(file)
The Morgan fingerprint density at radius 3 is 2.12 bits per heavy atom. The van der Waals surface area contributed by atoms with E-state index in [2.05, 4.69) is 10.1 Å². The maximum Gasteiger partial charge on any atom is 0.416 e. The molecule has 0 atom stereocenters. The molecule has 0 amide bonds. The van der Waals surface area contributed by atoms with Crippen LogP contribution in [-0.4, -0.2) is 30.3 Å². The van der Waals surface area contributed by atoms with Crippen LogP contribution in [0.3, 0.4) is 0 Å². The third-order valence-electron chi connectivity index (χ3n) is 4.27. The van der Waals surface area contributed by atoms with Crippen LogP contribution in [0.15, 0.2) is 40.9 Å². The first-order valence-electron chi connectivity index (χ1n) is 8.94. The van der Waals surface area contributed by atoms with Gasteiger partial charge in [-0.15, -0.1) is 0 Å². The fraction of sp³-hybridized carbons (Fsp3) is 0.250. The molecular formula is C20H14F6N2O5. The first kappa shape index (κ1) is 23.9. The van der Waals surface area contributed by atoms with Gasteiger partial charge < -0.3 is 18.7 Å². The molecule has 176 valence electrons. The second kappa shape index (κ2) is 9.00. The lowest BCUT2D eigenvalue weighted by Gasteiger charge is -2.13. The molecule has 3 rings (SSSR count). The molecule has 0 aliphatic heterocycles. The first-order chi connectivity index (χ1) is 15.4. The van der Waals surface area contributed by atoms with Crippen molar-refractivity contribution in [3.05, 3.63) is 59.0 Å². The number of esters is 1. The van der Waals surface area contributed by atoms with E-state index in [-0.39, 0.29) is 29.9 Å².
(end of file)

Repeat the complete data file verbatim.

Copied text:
The Morgan fingerprint density at radius 3 is 2.12 bits per heavy atom. The van der Waals surface area contributed by atoms with E-state index in [2.05, 4.69) is 10.1 Å². The maximum Gasteiger partial charge on any atom is 0.416 e. The molecule has 0 atom stereocenters. The molecule has 0 amide bonds. The van der Waals surface area contributed by atoms with Crippen LogP contribution in [-0.4, -0.2) is 30.3 Å². The van der Waals surface area contributed by atoms with Crippen LogP contribution in [0.3, 0.4) is 0 Å². The third-order valence-electron chi connectivity index (χ3n) is 4.27. The van der Waals surface area contributed by atoms with Crippen LogP contribution in [0.15, 0.2) is 40.9 Å². The first-order valence-electron chi connectivity index (χ1n) is 8.94. The van der Waals surface area contributed by atoms with Gasteiger partial charge in [-0.15, -0.1) is 0 Å². The fraction of sp³-hybridized carbons (Fsp3) is 0.250. The molecular formula is C20H14F6N2O5. The first kappa shape index (κ1) is 23.9. The van der Waals surface area contributed by atoms with Gasteiger partial charge < -0.3 is 18.7 Å². The molecule has 176 valence electrons. The second kappa shape index (κ2) is 9.00. The lowest BCUT2D eigenvalue weighted by Gasteiger charge is -2.13. The molecule has 3 rings (SSSR count). The molecule has 0 aliphatic heterocycles. The first-order chi connectivity index (χ1) is 15.4. The van der Waals surface area contributed by atoms with Crippen molar-refractivity contribution in [3.05, 3.63) is 59.0 Å². The number of esters is 1. The van der Waals surface area contributed by atoms with E-state index in [-0.39, 0.29) is 29.9 Å².